Now, though the divisions that are amongst sects should be allowed to be never so obstructive of the salvation of souls; yet, nevertheless, adultery, fornication, uncleanliness, lasciviousness, idolatry, and such-like things, cannot be denied to be works of the flesh, concerning which the apostle has expressly declared that “they who do them shall not inherit the kingdom of God.” Whosoever, therefore, is sincerely solicitous about the kingdom of God and thinks it his duty to endeavour the enlargement of it amongst men, ought to apply himself with no less care and industry to the rooting out of these immoralities than to the extirpation of sects. But if anyone do otherwise, and whilst he is cruel and implacable towards those that differ from him in opinion, he be indulgent to such iniquities and immoralities as are unbecoming the name of a Christian, let such a one talk never so much of the Church, he plainly demonstrates by his actions that it is another kingdom he aims at and not the advancement of the kingdom of God.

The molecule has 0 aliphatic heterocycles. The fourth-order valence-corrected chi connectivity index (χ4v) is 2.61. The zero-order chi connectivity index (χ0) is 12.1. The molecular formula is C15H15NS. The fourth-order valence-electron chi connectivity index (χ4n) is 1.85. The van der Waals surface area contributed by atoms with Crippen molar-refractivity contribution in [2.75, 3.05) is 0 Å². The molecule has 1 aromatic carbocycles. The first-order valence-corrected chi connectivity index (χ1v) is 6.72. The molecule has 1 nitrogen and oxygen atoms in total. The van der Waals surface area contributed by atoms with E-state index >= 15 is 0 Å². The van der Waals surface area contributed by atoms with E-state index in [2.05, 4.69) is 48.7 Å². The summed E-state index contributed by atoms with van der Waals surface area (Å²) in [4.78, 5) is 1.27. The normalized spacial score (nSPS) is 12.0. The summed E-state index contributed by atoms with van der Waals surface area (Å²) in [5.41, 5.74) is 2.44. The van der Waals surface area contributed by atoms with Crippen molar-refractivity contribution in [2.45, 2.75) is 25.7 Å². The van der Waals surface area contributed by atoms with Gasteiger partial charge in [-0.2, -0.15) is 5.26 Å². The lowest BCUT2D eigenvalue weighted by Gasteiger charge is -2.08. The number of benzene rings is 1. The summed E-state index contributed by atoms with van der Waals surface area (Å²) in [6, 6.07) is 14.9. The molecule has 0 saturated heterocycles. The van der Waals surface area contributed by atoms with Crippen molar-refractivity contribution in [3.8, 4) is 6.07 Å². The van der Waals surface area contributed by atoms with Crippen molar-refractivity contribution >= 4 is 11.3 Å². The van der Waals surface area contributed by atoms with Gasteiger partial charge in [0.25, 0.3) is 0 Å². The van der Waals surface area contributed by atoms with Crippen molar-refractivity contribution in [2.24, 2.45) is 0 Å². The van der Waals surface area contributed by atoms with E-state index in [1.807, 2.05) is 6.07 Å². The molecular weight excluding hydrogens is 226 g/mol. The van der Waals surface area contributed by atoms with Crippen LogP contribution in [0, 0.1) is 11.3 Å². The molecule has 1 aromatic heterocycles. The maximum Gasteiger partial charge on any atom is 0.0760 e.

Source: John Locke. A Letter Concerning Toleration, paragraph 2, October 3, 1689. Daily Dabble in the Classics is compiled, and edited (with occasional commentary) by The Moral Liberal, Editor In Chief, Steve Farrell.